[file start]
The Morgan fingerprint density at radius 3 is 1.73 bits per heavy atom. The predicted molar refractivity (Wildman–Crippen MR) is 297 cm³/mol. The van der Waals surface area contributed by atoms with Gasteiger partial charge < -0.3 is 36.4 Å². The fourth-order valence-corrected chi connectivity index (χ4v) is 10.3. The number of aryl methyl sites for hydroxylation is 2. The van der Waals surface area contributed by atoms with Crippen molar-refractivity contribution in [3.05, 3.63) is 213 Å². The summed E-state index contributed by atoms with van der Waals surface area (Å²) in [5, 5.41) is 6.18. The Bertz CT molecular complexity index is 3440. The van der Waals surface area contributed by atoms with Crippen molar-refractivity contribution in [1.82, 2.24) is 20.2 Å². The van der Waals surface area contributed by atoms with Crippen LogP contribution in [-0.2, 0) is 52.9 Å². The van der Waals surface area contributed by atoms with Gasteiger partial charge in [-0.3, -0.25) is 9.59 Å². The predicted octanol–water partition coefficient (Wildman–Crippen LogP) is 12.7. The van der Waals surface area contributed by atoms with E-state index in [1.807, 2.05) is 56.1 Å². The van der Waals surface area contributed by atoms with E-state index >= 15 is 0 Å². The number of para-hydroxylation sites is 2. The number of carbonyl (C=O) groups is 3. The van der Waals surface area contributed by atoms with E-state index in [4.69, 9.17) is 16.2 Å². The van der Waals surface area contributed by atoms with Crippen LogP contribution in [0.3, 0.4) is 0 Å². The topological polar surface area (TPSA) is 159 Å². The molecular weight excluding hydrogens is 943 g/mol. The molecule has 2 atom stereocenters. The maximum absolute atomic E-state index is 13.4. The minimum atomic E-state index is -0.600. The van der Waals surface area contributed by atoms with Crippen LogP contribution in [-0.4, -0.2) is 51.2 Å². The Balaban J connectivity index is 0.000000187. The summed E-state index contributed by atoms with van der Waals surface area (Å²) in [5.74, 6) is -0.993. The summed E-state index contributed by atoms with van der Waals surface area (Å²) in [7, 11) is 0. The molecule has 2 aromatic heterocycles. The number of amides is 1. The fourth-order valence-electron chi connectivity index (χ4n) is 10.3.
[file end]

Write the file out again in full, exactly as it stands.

The Morgan fingerprint density at radius 3 is 1.73 bits per heavy atom. The predicted molar refractivity (Wildman–Crippen MR) is 297 cm³/mol. The van der Waals surface area contributed by atoms with Gasteiger partial charge < -0.3 is 36.4 Å². The fourth-order valence-corrected chi connectivity index (χ4v) is 10.3. The number of aryl methyl sites for hydroxylation is 2. The van der Waals surface area contributed by atoms with Crippen molar-refractivity contribution in [3.05, 3.63) is 213 Å². The summed E-state index contributed by atoms with van der Waals surface area (Å²) in [5, 5.41) is 6.18. The Bertz CT molecular complexity index is 3440. The van der Waals surface area contributed by atoms with Crippen molar-refractivity contribution in [1.82, 2.24) is 20.2 Å². The van der Waals surface area contributed by atoms with Crippen LogP contribution in [-0.2, 0) is 52.9 Å². The van der Waals surface area contributed by atoms with Gasteiger partial charge in [-0.3, -0.25) is 9.59 Å². The predicted octanol–water partition coefficient (Wildman–Crippen LogP) is 12.7. The van der Waals surface area contributed by atoms with E-state index in [1.807, 2.05) is 56.1 Å². The van der Waals surface area contributed by atoms with E-state index >= 15 is 0 Å². The number of para-hydroxylation sites is 2. The number of carbonyl (C=O) groups is 3. The van der Waals surface area contributed by atoms with E-state index in [4.69, 9.17) is 16.2 Å². The van der Waals surface area contributed by atoms with Crippen LogP contribution in [0.3, 0.4) is 0 Å². The topological polar surface area (TPSA) is 159 Å². The molecular weight excluding hydrogens is 943 g/mol. The molecule has 2 atom stereocenters. The maximum absolute atomic E-state index is 13.4. The minimum atomic E-state index is -0.600. The van der Waals surface area contributed by atoms with Crippen LogP contribution in [-0.4, -0.2) is 51.2 Å². The Balaban J connectivity index is 0.000000187. The summed E-state index contributed by atoms with van der Waals surface area (Å²) in [5.74, 6) is -0.993. The summed E-state index contributed by atoms with van der Waals surface area (Å²) in [7, 11) is 0. The molecule has 2 aromatic heterocycles. The number of amides is 1. The fourth-order valence-electron chi connectivity index (χ4n) is 10.3.